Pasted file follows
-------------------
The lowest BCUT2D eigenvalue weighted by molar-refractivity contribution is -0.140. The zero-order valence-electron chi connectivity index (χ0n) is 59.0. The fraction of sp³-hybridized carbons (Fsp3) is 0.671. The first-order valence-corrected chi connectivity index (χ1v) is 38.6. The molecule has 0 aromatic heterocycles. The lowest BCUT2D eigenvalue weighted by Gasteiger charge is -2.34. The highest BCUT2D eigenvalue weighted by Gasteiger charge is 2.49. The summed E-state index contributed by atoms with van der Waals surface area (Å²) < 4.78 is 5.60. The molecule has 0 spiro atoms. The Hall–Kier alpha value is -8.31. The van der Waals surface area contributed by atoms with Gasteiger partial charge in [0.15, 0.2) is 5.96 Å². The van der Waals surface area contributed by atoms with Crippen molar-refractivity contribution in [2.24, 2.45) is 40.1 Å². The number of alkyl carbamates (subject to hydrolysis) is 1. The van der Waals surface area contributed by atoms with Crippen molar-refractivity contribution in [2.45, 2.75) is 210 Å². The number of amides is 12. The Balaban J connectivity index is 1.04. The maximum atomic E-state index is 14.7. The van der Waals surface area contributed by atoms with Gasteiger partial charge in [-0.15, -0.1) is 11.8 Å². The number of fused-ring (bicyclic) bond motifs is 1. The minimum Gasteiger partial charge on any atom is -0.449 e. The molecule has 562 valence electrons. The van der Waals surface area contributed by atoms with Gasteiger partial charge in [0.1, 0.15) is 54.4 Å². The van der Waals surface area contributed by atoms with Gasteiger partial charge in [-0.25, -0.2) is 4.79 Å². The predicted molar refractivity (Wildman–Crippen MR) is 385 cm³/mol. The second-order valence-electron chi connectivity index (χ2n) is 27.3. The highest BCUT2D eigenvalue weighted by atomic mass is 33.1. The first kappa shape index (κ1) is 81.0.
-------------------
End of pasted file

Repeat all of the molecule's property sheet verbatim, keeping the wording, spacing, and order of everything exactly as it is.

The lowest BCUT2D eigenvalue weighted by molar-refractivity contribution is -0.140. The zero-order valence-electron chi connectivity index (χ0n) is 59.0. The fraction of sp³-hybridized carbons (Fsp3) is 0.671. The first-order valence-corrected chi connectivity index (χ1v) is 38.6. The molecule has 0 aromatic heterocycles. The lowest BCUT2D eigenvalue weighted by Gasteiger charge is -2.34. The highest BCUT2D eigenvalue weighted by Gasteiger charge is 2.49. The summed E-state index contributed by atoms with van der Waals surface area (Å²) < 4.78 is 5.60. The molecule has 0 spiro atoms. The Hall–Kier alpha value is -8.31. The van der Waals surface area contributed by atoms with Gasteiger partial charge in [0.15, 0.2) is 5.96 Å². The van der Waals surface area contributed by atoms with Crippen molar-refractivity contribution in [2.24, 2.45) is 40.1 Å². The number of alkyl carbamates (subject to hydrolysis) is 1. The van der Waals surface area contributed by atoms with Crippen molar-refractivity contribution in [2.45, 2.75) is 210 Å². The number of amides is 12. The Balaban J connectivity index is 1.04. The maximum atomic E-state index is 14.7. The van der Waals surface area contributed by atoms with Gasteiger partial charge in [-0.15, -0.1) is 11.8 Å². The number of fused-ring (bicyclic) bond motifs is 1. The minimum Gasteiger partial charge on any atom is -0.449 e. The molecule has 562 valence electrons. The van der Waals surface area contributed by atoms with Gasteiger partial charge in [0.1, 0.15) is 54.4 Å². The van der Waals surface area contributed by atoms with Gasteiger partial charge in [-0.25, -0.2) is 4.79 Å². The predicted molar refractivity (Wildman–Crippen MR) is 385 cm³/mol. The second-order valence-electron chi connectivity index (χ2n) is 27.3. The highest BCUT2D eigenvalue weighted by atomic mass is 33.1. The first kappa shape index (κ1) is 81.0.